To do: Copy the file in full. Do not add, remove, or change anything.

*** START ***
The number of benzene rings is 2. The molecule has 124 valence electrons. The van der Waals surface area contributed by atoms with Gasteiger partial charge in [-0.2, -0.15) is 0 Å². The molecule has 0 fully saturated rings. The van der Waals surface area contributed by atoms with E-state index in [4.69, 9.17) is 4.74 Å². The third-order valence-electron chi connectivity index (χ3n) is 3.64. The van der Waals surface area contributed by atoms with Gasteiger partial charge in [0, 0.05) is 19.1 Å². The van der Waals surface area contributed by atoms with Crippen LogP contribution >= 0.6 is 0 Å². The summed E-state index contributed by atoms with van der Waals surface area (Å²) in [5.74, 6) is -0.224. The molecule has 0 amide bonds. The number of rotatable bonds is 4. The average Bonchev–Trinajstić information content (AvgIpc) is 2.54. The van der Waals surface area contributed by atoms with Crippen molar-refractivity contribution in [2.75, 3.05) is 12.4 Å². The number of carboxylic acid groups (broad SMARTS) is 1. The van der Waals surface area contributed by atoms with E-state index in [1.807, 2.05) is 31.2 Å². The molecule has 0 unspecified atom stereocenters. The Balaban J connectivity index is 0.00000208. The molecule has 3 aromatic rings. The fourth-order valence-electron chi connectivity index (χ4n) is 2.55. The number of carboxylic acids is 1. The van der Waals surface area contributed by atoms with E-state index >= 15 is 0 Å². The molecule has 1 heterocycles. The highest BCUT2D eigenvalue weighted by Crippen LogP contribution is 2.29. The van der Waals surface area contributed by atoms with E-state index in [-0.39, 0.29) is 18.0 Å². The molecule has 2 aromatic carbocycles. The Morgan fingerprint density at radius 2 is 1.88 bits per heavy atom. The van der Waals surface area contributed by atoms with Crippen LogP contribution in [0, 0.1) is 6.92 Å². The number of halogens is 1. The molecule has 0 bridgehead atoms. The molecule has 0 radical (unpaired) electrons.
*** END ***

The number of benzene rings is 2. The molecule has 124 valence electrons. The van der Waals surface area contributed by atoms with Gasteiger partial charge in [-0.2, -0.15) is 0 Å². The molecule has 0 fully saturated rings. The van der Waals surface area contributed by atoms with E-state index in [4.69, 9.17) is 4.74 Å². The third-order valence-electron chi connectivity index (χ3n) is 3.64. The van der Waals surface area contributed by atoms with Gasteiger partial charge in [0, 0.05) is 19.1 Å². The van der Waals surface area contributed by atoms with Crippen LogP contribution >= 0.6 is 0 Å². The summed E-state index contributed by atoms with van der Waals surface area (Å²) in [5.74, 6) is -0.224. The molecule has 0 amide bonds. The number of rotatable bonds is 4. The average Bonchev–Trinajstić information content (AvgIpc) is 2.54. The van der Waals surface area contributed by atoms with Crippen molar-refractivity contribution in [2.75, 3.05) is 12.4 Å². The number of carboxylic acid groups (broad SMARTS) is 1. The van der Waals surface area contributed by atoms with E-state index in [1.807, 2.05) is 31.2 Å². The molecule has 0 unspecified atom stereocenters. The Balaban J connectivity index is 0.00000208. The molecule has 3 aromatic rings. The fourth-order valence-electron chi connectivity index (χ4n) is 2.55. The number of carboxylic acids is 1. The van der Waals surface area contributed by atoms with E-state index >= 15 is 0 Å². The molecule has 1 heterocycles. The highest BCUT2D eigenvalue weighted by Crippen LogP contribution is 2.29. The van der Waals surface area contributed by atoms with E-state index in [-0.39, 0.29) is 18.0 Å². The molecule has 2 aromatic carbocycles. The Morgan fingerprint density at radius 2 is 1.88 bits per heavy atom. The van der Waals surface area contributed by atoms with Crippen LogP contribution in [0, 0.1) is 6.92 Å². The number of halogens is 1. The molecule has 0 bridgehead atoms. The molecule has 0 radical (unpaired) electrons.